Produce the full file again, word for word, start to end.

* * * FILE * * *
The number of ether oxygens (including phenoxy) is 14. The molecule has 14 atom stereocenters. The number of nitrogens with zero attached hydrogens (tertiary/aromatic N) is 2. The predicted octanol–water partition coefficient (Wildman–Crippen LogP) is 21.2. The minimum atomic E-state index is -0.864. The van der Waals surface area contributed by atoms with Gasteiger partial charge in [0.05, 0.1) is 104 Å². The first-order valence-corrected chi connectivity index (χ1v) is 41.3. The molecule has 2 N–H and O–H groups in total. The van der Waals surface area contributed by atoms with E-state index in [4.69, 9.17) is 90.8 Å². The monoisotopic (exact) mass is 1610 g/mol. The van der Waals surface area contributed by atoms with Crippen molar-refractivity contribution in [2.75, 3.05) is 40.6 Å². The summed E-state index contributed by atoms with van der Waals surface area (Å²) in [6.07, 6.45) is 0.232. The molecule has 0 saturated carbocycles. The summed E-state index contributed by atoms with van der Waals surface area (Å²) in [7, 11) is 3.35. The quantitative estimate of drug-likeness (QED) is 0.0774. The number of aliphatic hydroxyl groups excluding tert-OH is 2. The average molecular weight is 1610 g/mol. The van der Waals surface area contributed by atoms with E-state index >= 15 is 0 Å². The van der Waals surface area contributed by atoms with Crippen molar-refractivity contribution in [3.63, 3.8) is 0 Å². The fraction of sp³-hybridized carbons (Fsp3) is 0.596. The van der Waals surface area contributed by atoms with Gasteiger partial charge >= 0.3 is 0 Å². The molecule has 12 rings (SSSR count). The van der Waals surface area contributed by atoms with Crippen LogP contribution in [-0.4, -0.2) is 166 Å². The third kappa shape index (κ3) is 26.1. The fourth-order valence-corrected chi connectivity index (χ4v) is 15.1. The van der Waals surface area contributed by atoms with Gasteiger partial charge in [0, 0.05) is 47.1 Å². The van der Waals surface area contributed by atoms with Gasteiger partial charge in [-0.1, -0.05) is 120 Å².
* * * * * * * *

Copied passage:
The number of ether oxygens (including phenoxy) is 14. The molecule has 14 atom stereocenters. The number of nitrogens with zero attached hydrogens (tertiary/aromatic N) is 2. The predicted octanol–water partition coefficient (Wildman–Crippen LogP) is 21.2. The minimum atomic E-state index is -0.864. The van der Waals surface area contributed by atoms with Gasteiger partial charge in [0.05, 0.1) is 104 Å². The first-order valence-corrected chi connectivity index (χ1v) is 41.3. The molecule has 2 N–H and O–H groups in total. The van der Waals surface area contributed by atoms with E-state index in [4.69, 9.17) is 90.8 Å². The monoisotopic (exact) mass is 1610 g/mol. The van der Waals surface area contributed by atoms with Crippen molar-refractivity contribution in [2.75, 3.05) is 40.6 Å². The summed E-state index contributed by atoms with van der Waals surface area (Å²) in [6.07, 6.45) is 0.232. The molecule has 0 saturated carbocycles. The summed E-state index contributed by atoms with van der Waals surface area (Å²) in [7, 11) is 3.35. The quantitative estimate of drug-likeness (QED) is 0.0774. The number of aliphatic hydroxyl groups excluding tert-OH is 2. The average molecular weight is 1610 g/mol. The van der Waals surface area contributed by atoms with E-state index >= 15 is 0 Å². The van der Waals surface area contributed by atoms with Crippen molar-refractivity contribution in [3.63, 3.8) is 0 Å². The fraction of sp³-hybridized carbons (Fsp3) is 0.596. The van der Waals surface area contributed by atoms with Gasteiger partial charge >= 0.3 is 0 Å². The molecule has 12 rings (SSSR count). The van der Waals surface area contributed by atoms with Crippen LogP contribution in [-0.4, -0.2) is 166 Å². The third kappa shape index (κ3) is 26.1. The fourth-order valence-corrected chi connectivity index (χ4v) is 15.1. The van der Waals surface area contributed by atoms with Gasteiger partial charge in [0, 0.05) is 47.1 Å². The van der Waals surface area contributed by atoms with Gasteiger partial charge in [-0.1, -0.05) is 120 Å².